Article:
Originally Posted by perchie.girl
IF it were me building a house in a snow climate I would do an airlock style entry Storm door on the outside. But then both doors could open in.... I have real horrors about being unable to get out of my house.
There are 2 doors from the enclosed porch to the outside and 3 on the back side of the house. One set is double French doors (cheap ones of course since the people we bought from went cheap at every turn. They open in and there are no storm doors so we SHOULD be able to go out those. BUT, the snow dumps off that roof, there have been times that it would be a pretty steep climb over the pile. No snow rails on that part, I doubt the cheap metal roof would support them.
However, we have Marvin Tilt-n-Turn windows in the 3 most used bedrooms. They are pretty cool. They tilt open at the top (bottom hinge) Hopper style for ventilation if you move the handle half way but if you move it all the way, they hinge on the side and the window opens INWARD fully for egress. The advantage of that is you can open the window some when it is raining, something you wouldn't want to do with a casement window that opens out. And they are meant for egress, there is no "actuating arm" that may need to be released to get the window fully open and your self out of it.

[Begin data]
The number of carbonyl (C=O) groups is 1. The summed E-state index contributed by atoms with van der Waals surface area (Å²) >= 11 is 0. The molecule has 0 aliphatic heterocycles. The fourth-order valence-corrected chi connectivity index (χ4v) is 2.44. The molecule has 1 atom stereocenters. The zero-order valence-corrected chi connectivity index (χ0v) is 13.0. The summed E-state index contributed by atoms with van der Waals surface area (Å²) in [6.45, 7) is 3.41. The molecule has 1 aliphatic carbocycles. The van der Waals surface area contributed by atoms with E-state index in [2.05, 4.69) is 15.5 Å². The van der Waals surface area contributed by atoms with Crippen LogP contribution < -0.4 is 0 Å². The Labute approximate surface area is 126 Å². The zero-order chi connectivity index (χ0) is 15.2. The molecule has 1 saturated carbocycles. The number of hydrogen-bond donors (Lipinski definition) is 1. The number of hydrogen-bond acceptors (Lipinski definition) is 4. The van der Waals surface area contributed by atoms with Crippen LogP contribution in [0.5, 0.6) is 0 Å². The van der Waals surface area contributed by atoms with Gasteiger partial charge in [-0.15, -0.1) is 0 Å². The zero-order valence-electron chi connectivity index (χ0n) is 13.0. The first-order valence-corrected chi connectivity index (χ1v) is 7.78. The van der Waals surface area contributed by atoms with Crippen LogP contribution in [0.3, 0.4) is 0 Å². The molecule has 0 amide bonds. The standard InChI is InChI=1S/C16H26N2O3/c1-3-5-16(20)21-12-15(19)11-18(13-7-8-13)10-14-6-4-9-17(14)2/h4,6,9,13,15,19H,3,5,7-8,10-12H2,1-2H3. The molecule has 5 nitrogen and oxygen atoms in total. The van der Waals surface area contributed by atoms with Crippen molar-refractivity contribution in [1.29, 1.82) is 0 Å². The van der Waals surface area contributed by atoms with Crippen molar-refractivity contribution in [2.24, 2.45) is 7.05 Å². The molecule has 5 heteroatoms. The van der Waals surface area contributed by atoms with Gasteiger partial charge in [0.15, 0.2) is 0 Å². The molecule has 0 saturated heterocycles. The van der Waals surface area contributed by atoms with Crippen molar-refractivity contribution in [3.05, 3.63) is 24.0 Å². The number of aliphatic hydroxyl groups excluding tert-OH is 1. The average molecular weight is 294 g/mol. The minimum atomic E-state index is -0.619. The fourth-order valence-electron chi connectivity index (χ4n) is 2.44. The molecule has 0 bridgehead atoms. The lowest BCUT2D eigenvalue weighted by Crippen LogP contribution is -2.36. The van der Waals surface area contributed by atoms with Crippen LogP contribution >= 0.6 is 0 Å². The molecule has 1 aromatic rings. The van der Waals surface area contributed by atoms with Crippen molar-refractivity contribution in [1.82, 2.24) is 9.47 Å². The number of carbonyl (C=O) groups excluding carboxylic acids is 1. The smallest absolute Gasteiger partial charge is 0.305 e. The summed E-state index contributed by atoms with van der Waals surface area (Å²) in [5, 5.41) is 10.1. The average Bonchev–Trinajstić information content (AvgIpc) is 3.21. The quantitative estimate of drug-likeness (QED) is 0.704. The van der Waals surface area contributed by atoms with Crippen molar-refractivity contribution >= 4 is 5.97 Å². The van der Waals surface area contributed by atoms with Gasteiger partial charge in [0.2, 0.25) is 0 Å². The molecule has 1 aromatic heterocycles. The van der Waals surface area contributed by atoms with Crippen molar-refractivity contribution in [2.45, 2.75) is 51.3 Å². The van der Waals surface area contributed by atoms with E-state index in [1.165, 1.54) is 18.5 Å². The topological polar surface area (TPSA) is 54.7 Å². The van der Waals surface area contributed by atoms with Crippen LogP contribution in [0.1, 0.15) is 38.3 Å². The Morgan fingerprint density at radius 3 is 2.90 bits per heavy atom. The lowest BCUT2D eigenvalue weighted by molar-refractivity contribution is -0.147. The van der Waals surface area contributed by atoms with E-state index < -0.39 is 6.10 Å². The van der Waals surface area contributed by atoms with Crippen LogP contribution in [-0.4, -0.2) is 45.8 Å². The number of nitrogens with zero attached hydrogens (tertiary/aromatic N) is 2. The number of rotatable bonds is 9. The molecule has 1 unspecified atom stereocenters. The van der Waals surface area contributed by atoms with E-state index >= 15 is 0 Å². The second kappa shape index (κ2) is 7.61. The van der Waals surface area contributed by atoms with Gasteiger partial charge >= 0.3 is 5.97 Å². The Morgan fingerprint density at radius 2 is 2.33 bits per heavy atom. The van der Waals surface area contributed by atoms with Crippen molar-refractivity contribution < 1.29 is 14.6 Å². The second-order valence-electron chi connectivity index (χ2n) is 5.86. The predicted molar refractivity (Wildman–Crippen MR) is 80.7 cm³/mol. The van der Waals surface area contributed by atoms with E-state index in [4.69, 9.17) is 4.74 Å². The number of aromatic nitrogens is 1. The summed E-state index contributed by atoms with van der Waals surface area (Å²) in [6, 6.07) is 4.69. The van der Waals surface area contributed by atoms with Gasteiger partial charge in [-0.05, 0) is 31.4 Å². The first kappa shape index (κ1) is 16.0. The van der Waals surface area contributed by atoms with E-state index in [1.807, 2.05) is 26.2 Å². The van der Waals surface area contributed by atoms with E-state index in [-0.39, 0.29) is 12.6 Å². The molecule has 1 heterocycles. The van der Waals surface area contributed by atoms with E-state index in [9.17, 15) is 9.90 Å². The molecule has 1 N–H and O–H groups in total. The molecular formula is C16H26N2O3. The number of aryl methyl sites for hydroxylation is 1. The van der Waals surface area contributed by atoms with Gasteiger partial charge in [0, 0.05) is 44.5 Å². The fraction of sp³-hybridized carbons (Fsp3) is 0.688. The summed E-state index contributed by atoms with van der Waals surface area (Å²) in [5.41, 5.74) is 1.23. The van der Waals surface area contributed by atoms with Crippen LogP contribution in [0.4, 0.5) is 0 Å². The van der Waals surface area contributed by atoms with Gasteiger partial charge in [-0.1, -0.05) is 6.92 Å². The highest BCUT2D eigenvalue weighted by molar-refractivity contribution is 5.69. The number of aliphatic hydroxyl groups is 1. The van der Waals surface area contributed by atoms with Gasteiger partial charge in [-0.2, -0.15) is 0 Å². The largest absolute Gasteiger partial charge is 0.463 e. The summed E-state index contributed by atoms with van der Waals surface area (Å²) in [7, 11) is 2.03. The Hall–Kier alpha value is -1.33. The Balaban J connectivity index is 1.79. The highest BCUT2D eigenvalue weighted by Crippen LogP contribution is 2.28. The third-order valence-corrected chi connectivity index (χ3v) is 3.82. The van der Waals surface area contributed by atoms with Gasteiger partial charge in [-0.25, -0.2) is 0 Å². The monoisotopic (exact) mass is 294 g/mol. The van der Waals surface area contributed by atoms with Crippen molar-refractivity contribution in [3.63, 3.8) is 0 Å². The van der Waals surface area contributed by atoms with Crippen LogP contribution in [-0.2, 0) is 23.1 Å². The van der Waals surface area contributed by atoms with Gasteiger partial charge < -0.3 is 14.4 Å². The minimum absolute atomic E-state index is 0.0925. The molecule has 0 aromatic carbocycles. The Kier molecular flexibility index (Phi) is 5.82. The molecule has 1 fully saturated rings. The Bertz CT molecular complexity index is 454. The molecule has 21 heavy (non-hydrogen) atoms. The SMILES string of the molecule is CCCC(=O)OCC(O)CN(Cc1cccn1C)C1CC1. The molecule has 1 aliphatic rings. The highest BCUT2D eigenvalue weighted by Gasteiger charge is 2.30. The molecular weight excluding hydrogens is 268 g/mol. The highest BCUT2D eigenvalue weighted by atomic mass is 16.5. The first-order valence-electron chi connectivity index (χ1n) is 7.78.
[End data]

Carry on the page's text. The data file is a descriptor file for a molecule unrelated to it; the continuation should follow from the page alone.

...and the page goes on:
This style of window is apparently fairly common in Europe (we are ALWAYS behind!). The only problem we have is "how the heck do you put curtains/shades over a window that can open at the top or swing a full 180 degrees into the room?" Part of our problem is the rebuilt part of the house has no studs, the walls are SIPS - 4" foamboard with OSB on the outside and drywall on the inside. No thermal breaks but nothing structural to mount a curtain rod on for anything other than light weight stuff that won't block the light well. And my daughter needs a nearly black room a lot of the time due to her permanent migraine.